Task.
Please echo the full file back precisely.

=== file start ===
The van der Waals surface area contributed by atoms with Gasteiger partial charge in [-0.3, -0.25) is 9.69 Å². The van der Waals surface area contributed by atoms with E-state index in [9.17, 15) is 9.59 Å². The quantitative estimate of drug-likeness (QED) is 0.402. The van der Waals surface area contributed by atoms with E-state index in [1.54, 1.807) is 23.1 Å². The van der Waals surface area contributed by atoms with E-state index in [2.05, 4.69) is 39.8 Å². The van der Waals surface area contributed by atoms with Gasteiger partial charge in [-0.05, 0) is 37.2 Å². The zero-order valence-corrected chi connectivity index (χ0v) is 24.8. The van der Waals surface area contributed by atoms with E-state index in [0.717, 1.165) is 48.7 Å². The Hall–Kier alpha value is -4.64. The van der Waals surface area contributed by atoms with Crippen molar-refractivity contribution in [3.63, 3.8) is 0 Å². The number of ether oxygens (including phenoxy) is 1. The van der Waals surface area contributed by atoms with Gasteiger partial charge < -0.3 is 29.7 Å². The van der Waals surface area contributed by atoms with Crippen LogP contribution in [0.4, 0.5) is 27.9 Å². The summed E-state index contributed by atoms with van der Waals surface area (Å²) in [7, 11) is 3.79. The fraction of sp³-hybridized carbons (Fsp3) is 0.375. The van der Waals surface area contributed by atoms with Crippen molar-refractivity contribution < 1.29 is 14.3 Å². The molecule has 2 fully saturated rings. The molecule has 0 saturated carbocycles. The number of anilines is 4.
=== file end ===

The van der Waals surface area contributed by atoms with Gasteiger partial charge in [-0.3, -0.25) is 9.69 Å². The van der Waals surface area contributed by atoms with E-state index in [9.17, 15) is 9.59 Å². The quantitative estimate of drug-likeness (QED) is 0.402. The van der Waals surface area contributed by atoms with E-state index in [1.54, 1.807) is 23.1 Å². The van der Waals surface area contributed by atoms with E-state index in [2.05, 4.69) is 39.8 Å². The van der Waals surface area contributed by atoms with Gasteiger partial charge in [-0.05, 0) is 37.2 Å². The zero-order valence-corrected chi connectivity index (χ0v) is 24.8. The van der Waals surface area contributed by atoms with E-state index in [0.717, 1.165) is 48.7 Å². The Hall–Kier alpha value is -4.64. The van der Waals surface area contributed by atoms with Crippen molar-refractivity contribution in [3.63, 3.8) is 0 Å². The number of ether oxygens (including phenoxy) is 1. The van der Waals surface area contributed by atoms with Gasteiger partial charge < -0.3 is 29.7 Å². The van der Waals surface area contributed by atoms with Crippen LogP contribution in [0.4, 0.5) is 27.9 Å². The summed E-state index contributed by atoms with van der Waals surface area (Å²) in [7, 11) is 3.79. The fraction of sp³-hybridized carbons (Fsp3) is 0.375. The van der Waals surface area contributed by atoms with Crippen molar-refractivity contribution < 1.29 is 14.3 Å². The molecule has 2 fully saturated rings. The molecule has 0 saturated carbocycles. The number of anilines is 4.